This course is an introduction to the basic history, theory, rationale, and concepts of child-centered play therapy (CCPT). Students will learn the conceptual framework of child-centered play therapy, as well as the skills necessary to establish and maintain factilitative relationships with children that encourage their self-expression and facilitate change. Different theoretical approaches and techniques will be explored.

  • PG404 Legal and Ethical Issues in Counseling SS1/SS2

    This course introduces students to the characteristics, roles, and functions of professionals involved with therapy with special attention to legal, ethical, and professional issues. The course provides a comprehensive overview of programs and services in helping professions. Emphasis will be on understanding professional and ethical standards of the ACA and the AMHCA and ethical decision making models to prepare students to manage effectively ethical dilemmas.

  • PG416 Marriage, Family and Couples Counseling SS1/SS2

    This course provides an examination of various theories and models of intervention within families, with strong emphasis on systems theory. Students are expected to develop family treatment plans and to demonstrate them in simulated family systems such as families facing a medical crisis.

  • PG450 Senior Practicum (Variable) SS1/SS2

    Work placement in which student performs duties of a psychological nature under supervision of a practicing professional. Prerequisite: Psychology major, senior status, department approval.

  • KN145 Medical Terminology (2)

    The medical terminology course is a two credit hour course designed for students who need a medical terminology course to fulfill an admissions requirement to a health professions program. This course will also fulfill any other student who needs an in depth course in the “language of medicine.”

  • BY150 Human Biology (4) NL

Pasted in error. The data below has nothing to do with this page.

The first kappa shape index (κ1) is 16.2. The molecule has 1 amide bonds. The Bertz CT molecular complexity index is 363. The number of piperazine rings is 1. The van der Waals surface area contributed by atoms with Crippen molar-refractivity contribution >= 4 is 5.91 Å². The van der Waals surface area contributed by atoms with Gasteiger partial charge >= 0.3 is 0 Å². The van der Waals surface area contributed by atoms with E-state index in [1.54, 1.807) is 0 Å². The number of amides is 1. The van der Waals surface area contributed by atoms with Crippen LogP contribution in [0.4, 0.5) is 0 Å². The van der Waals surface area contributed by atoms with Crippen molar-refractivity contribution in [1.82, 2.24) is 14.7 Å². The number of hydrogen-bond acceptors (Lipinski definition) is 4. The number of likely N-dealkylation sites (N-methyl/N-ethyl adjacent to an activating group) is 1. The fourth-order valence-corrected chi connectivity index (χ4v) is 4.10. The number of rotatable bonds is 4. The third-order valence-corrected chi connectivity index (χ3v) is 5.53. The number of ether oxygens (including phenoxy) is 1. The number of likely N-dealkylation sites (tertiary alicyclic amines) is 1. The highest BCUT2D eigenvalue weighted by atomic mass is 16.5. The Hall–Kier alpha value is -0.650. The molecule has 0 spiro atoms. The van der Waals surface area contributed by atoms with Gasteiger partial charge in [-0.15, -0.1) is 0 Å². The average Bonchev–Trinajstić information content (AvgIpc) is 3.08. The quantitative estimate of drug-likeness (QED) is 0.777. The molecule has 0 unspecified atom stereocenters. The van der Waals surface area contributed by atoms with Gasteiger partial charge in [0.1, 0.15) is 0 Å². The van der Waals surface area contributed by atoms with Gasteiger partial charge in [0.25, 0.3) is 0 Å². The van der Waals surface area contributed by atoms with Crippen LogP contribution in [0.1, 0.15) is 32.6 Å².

Systems approach to study of basic human anatomy and physiology designed for non-biology majors. Three (3) hours lecture, three (3) hours lab. Not applicable toward the major. Not applicable toward the minor for students having successfully completed BY221 or BY372. Offered every fall and odd-numbered springs.

  • BY155 Human Anatomy and Physiology I (4) NL

    An introduction to Human Anatomy and Physiology for nursing and athletic training students. Not applicable toward the biology major or minor. Three (3) hours lecture, three (3) hours lab. Offered every fall.

  • BY156 Human Anatomy and Physiology II (3)

    A continuation of BY155 the study of Human Anatomy and Physiology for nursing and athletic training students. Not applicable toward the biology major or minor. Three (3) hours lecture/two (2) hours lab. Prerequisite: minimum grade of C in BY155. Offered every spring. This course is not accepted for the Natural World Biological Science requirement.

  • EN207/EN507 Human Growth and Schooling (3)

    Offered fall and spring semesters. The content of this course includes (a) theories of human development and learning according to, for example, Skinner, Piaget, Erikson, Kohlberg, Goleman, Vygotsky, and brain development theorists, (b) preliminary applications of these theories in human contexts, especially classrooms, (c) beginnings of strategies for classroom instruction based on these theories, and (d) parent involvement to promote student learning at home. Field component: Variable; minimum of two (2) class observations.